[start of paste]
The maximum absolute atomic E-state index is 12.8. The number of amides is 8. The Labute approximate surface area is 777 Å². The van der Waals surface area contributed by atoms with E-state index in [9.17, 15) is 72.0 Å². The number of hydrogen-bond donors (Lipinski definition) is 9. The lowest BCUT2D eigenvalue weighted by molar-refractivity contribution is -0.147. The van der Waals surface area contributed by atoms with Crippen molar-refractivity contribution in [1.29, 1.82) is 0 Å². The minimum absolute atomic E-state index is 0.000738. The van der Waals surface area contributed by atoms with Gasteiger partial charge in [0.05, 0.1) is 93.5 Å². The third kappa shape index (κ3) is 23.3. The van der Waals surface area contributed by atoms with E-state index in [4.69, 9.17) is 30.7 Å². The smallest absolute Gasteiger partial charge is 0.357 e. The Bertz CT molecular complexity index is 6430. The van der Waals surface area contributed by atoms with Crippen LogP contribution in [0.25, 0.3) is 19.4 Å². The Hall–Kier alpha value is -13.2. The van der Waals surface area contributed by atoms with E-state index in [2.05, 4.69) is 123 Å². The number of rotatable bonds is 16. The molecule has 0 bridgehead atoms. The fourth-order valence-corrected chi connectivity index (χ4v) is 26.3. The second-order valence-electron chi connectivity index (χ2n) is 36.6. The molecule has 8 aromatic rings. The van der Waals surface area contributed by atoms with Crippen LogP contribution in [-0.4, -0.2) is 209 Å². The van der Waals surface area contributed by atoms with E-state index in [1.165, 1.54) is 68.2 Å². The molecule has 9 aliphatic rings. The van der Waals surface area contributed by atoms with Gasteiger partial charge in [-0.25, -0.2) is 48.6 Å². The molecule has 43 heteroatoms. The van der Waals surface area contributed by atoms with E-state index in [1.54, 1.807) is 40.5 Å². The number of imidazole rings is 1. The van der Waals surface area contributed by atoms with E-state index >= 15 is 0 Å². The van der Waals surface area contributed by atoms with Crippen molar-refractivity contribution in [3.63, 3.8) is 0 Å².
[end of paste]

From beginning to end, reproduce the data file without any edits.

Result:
The maximum absolute atomic E-state index is 12.8. The number of amides is 8. The Labute approximate surface area is 777 Å². The van der Waals surface area contributed by atoms with E-state index in [9.17, 15) is 72.0 Å². The number of hydrogen-bond donors (Lipinski definition) is 9. The lowest BCUT2D eigenvalue weighted by molar-refractivity contribution is -0.147. The van der Waals surface area contributed by atoms with Crippen molar-refractivity contribution in [1.29, 1.82) is 0 Å². The minimum absolute atomic E-state index is 0.000738. The van der Waals surface area contributed by atoms with Gasteiger partial charge in [0.05, 0.1) is 93.5 Å². The third kappa shape index (κ3) is 23.3. The van der Waals surface area contributed by atoms with E-state index in [4.69, 9.17) is 30.7 Å². The smallest absolute Gasteiger partial charge is 0.357 e. The Bertz CT molecular complexity index is 6430. The van der Waals surface area contributed by atoms with Crippen LogP contribution in [0.25, 0.3) is 19.4 Å². The Hall–Kier alpha value is -13.2. The van der Waals surface area contributed by atoms with E-state index in [2.05, 4.69) is 123 Å². The number of rotatable bonds is 16. The molecule has 0 bridgehead atoms. The fourth-order valence-corrected chi connectivity index (χ4v) is 26.3. The second-order valence-electron chi connectivity index (χ2n) is 36.6. The molecule has 8 aromatic rings. The van der Waals surface area contributed by atoms with Crippen LogP contribution in [-0.4, -0.2) is 209 Å². The van der Waals surface area contributed by atoms with E-state index in [1.165, 1.54) is 68.2 Å². The molecule has 9 aliphatic rings. The van der Waals surface area contributed by atoms with Gasteiger partial charge in [-0.25, -0.2) is 48.6 Å². The molecule has 43 heteroatoms. The van der Waals surface area contributed by atoms with E-state index in [1.54, 1.807) is 40.5 Å². The number of imidazole rings is 1. The van der Waals surface area contributed by atoms with E-state index >= 15 is 0 Å². The van der Waals surface area contributed by atoms with Crippen molar-refractivity contribution in [3.63, 3.8) is 0 Å².